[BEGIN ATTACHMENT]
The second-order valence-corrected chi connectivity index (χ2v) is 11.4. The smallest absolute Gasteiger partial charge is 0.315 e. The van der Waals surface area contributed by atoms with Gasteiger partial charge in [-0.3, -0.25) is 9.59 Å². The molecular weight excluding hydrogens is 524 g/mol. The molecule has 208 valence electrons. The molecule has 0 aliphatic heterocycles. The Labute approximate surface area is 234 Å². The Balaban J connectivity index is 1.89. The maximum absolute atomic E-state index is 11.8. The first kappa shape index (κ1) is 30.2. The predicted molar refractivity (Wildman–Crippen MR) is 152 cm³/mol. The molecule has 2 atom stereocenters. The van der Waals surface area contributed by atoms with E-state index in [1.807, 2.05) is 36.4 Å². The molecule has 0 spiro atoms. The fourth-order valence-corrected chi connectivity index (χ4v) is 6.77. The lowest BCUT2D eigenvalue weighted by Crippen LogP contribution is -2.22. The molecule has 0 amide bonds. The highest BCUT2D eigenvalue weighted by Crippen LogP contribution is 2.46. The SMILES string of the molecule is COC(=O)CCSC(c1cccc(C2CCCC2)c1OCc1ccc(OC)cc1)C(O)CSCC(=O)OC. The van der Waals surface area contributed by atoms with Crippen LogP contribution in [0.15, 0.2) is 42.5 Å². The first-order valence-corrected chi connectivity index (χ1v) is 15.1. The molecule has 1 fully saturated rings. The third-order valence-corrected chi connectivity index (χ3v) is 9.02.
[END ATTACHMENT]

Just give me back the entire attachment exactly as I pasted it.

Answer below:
The second-order valence-corrected chi connectivity index (χ2v) is 11.4. The smallest absolute Gasteiger partial charge is 0.315 e. The van der Waals surface area contributed by atoms with Gasteiger partial charge in [-0.3, -0.25) is 9.59 Å². The molecular weight excluding hydrogens is 524 g/mol. The molecule has 208 valence electrons. The molecule has 0 aliphatic heterocycles. The Labute approximate surface area is 234 Å². The Balaban J connectivity index is 1.89. The maximum absolute atomic E-state index is 11.8. The first kappa shape index (κ1) is 30.2. The predicted molar refractivity (Wildman–Crippen MR) is 152 cm³/mol. The molecule has 2 atom stereocenters. The van der Waals surface area contributed by atoms with E-state index in [1.807, 2.05) is 36.4 Å². The molecule has 0 spiro atoms. The fourth-order valence-corrected chi connectivity index (χ4v) is 6.77. The lowest BCUT2D eigenvalue weighted by Crippen LogP contribution is -2.22. The molecule has 0 amide bonds. The highest BCUT2D eigenvalue weighted by Crippen LogP contribution is 2.46. The SMILES string of the molecule is COC(=O)CCSC(c1cccc(C2CCCC2)c1OCc1ccc(OC)cc1)C(O)CSCC(=O)OC. The van der Waals surface area contributed by atoms with Crippen LogP contribution in [0.15, 0.2) is 42.5 Å². The first-order valence-corrected chi connectivity index (χ1v) is 15.1. The molecule has 1 fully saturated rings. The third-order valence-corrected chi connectivity index (χ3v) is 9.02.